A Lesson In Humility

I could've marvelled at the night sky for hours - the stars were uncountable diamonds on an epic black dome, there were ethereal arcs of colourful matter, the stars blinked in an unpredictable sequence - but I was lost. All my possessions were in my backpack. It felt huge, as subtle as a flashing neon sign.

I was searching for Vicuña Street in La Serena, a coastal town in Chile. It was two a.m.. Dawn was four hours away. The streets were empty. I had seen no one since disembarking a bus from Valpairiso. When I discovered a still-burning cigarette on the ground, I began to feel uneasy. The smoker was nowhere to be seen. Dark shapes seemed to dart from one alleyway to the next. Occasional shouts and bangs resounded in the silence. The feeling of invincibility that imbues a traveller faded like the aberrant cigarette.

Twenty minutes later, I paused outside a church overlooking a typical South American plaza. Something moved in the shadowed arched doorway. A homeless woman stepped into the amber street light. She rubbed her eyes and squinted.

"Sorry for waking you," I said before walking away. She followed, limping heavily. I told her I had no money, but she persisted, like a mistreated but devoted servant. She drew level and whispered to me, not out of a desire to be quiet but because projecting her voice caused her discomfort. She was wearing a torn yellow t-shirt and threadbare jeans. It was cold, our breaths plumed from our mouth's, yet she seemed indifferent to the temperature.
"I have nothing for you."
She rolled her eyes, held a finger to her lips and spoke into my ear. Her breath was warm, scented with alcohol. My Spanish was poor and her sentences collapsed into one another, like a row of dominoes set in motion. I understood certain words: peligroso, dangerous; aqui, here; hotel lejos, hotel far; and helped by the stabbing motion when she said cuchillo, I inferred it meant knife.
Something over my shoulder caught her attention and she grabbed my wrist.
“Vamos,” she said.
Each time she glanced backward her grip tightened. When we were streets from the plaza, she released me. She paused to get her bearings.
Her clothes were tattered and loose, they billowed when a gust blew through the desolate streets. I remembered I had biscuits. I placed my burdensome backpack on the pavement and searched for the packet. She remained on guard with the tips of her blackened toes in the rounded edge of the light. I handed her a biscuit which she quickly put in her mouth as though leaving it for a second longer in her palm might cause it to disintegrate.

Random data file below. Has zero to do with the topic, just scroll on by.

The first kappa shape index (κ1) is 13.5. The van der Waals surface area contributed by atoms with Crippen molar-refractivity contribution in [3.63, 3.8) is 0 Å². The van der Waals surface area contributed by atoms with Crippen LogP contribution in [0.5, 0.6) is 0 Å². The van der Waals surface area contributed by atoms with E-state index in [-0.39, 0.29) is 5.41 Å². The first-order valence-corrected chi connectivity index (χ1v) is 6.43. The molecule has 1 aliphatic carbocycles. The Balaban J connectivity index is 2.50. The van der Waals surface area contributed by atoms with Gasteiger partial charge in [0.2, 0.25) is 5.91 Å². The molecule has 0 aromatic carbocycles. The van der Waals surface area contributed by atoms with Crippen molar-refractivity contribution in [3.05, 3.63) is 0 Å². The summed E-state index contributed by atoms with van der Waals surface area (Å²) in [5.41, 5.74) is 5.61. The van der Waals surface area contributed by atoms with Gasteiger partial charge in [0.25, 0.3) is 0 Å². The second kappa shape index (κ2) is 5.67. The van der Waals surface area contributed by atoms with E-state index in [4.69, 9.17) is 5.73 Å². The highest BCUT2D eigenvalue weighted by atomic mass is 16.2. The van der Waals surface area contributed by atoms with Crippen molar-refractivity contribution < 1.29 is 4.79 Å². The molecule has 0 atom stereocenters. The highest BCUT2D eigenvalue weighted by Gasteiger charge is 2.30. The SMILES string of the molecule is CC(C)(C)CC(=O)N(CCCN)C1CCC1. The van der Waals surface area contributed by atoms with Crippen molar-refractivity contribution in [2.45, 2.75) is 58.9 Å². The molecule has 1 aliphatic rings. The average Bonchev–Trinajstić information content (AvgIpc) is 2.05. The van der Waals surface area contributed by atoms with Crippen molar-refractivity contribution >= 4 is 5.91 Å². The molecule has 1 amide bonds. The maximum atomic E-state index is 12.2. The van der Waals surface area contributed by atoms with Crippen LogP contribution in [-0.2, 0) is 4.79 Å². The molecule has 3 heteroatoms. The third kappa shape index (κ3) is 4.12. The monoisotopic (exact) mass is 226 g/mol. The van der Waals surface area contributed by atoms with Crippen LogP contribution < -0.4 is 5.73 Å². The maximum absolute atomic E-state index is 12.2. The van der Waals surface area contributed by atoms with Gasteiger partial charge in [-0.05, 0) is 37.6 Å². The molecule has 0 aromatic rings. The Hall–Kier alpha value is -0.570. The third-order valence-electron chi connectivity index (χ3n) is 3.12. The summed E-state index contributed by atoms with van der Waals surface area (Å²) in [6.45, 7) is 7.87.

She prepared a cigarette, licking the side to slow the burn rate. She offered me the first drag in exchange.
"I don't smoke."
She talked as we walked. I listened whilst searching for street signs. Her tone was melancholy, as though she were speaking about the past. She told me her name was Javiera and that she was forty-years-old. I understood snippets about an errant man, her drug battle, an absent son. Her presence reassured me: I relaxed. Occasionally she laughed at a memory and the sound echoed through dark alleyways and rebounded off locked doors and barred windows. The magnificent night sky seemed have been created solely for us.
"Where is everyone, Javiera? There're no lights on anywhere."
"Rich people from Santiago have houses here. When it's not the season it's dead. The thieves have no one to rob. The houses are empty."
After forty minutes, she stopped.
A sign above us read: Hostel Vicuña.

"We're here!"

Javiera was looking toward the emerging day. The journey had drained her. She swayed from lethargy. I took my backpack off and pulled back the cover, revealing many superfluous items that I had believed were vital. I offered her a pair of expensive shoes that I hadn’t worn once since landing in South America.

“Can you use these?”
“Yes, yes,” she replied.
“They're not too big?”

She turned them over in her trembling hands as though they were something miraculous. I gave her my remaining pesos. They seemed like meagre offerings, but she smiled and repeated her gratitude. We hugged and she limped away, the shoes dangling from her hand by their laces. I glanced at the buildings that were taking shape and colour in the increasing light. When I looked back Javiera had vanished.

S J Darvell

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